An opportunity to engage

Through the IBM Sustainability Accelerator, Takahito works closely with the community where he grew up, using local perspectives to strengthen his team’s approach to the project. The Miyakojima Island project team frequently engages with local stakeholders who, like Takahito, deeply understand the energy issues facing the island.

“Sustainability issues are often complex, created by a variety of factors,” he says, yet he recalls “the importance of understanding various aspects of an area and considering the heart of issues.” Working with colleagues, local citizens and officials from around the world is an important opportunity for IBMer volunteers to hone their cultural and marketplace literacy, deepening their societal engagement and possibly a career trajectory.

Discussing highlights of the Miyakojima Island project so far, Takahito says, “I realized that among IBM employees, there are many highly motivated people who are willing to volunteer and actively participate in volunteer activities to solve social issues. I am very happy to have been able to work with them as a team.”

“Many of the members voluntarily identify necessary tasks and proactively take actions, considering what must be done to solve the energy issues and what they can do by leveraging their expertise. Many of them are very ambitious and have high aspirations to work on the island. Being able to work with such highly motivated and talented people is my favorite part of this project.”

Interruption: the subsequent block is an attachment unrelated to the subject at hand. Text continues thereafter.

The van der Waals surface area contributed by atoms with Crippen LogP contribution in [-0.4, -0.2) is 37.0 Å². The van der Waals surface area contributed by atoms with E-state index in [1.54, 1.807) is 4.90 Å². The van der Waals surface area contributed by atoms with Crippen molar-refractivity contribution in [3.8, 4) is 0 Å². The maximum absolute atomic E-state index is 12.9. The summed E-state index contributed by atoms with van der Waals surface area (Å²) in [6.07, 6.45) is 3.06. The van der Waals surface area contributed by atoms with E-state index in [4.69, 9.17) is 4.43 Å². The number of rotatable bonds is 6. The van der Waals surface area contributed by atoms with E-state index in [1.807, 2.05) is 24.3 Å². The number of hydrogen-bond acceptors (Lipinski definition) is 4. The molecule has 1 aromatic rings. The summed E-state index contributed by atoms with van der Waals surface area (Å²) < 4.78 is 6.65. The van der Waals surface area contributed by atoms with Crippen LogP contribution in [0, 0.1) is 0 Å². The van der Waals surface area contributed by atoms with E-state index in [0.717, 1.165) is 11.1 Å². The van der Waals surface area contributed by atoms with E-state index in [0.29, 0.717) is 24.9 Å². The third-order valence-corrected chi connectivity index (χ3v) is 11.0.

Part of a lasting legacy

At IBM, volunteering and giving are core values. Today, IBM has a goal to deliver 4 million volunteer hours by 2025, and IBM is proud to keep connecting enthusiastic employees with opportunities to get involved in their communities and pursue their own passions and purpose through the Sustainability Accelerator.

“I believe that it is socially meaningful for a large company with a long history like IBM to volunteer through a program like the Sustainability Accelerator, because it allows us to help those who really need it,” says Takahito. “These efforts contribute to the relief and development of society, and strengthen ties with the community, allowing employees who participate in the program to grow—and that is very valuable. Continuously making such efforts is important in a society where sustainability perspectives are also becoming increasingly important.”

Like many IBMer volunteers, Takahito encourages colleagues to get involved. “The IBM Sustainability Accelerator is an activity in which you can use your skills and experience to solve local issues and contribute to society. You will have the opportunity to collaborate with employees with diverse knowledge and skills in other units within the company and gain a broader perspective on social issues,” he says.

IBM volunteers will be invited to participate in the next cohort of the IBM Sustainability Accelerator, following a new RFP to be announced in 2024.

Learn more and partner with the IBM Sustainability Accelerator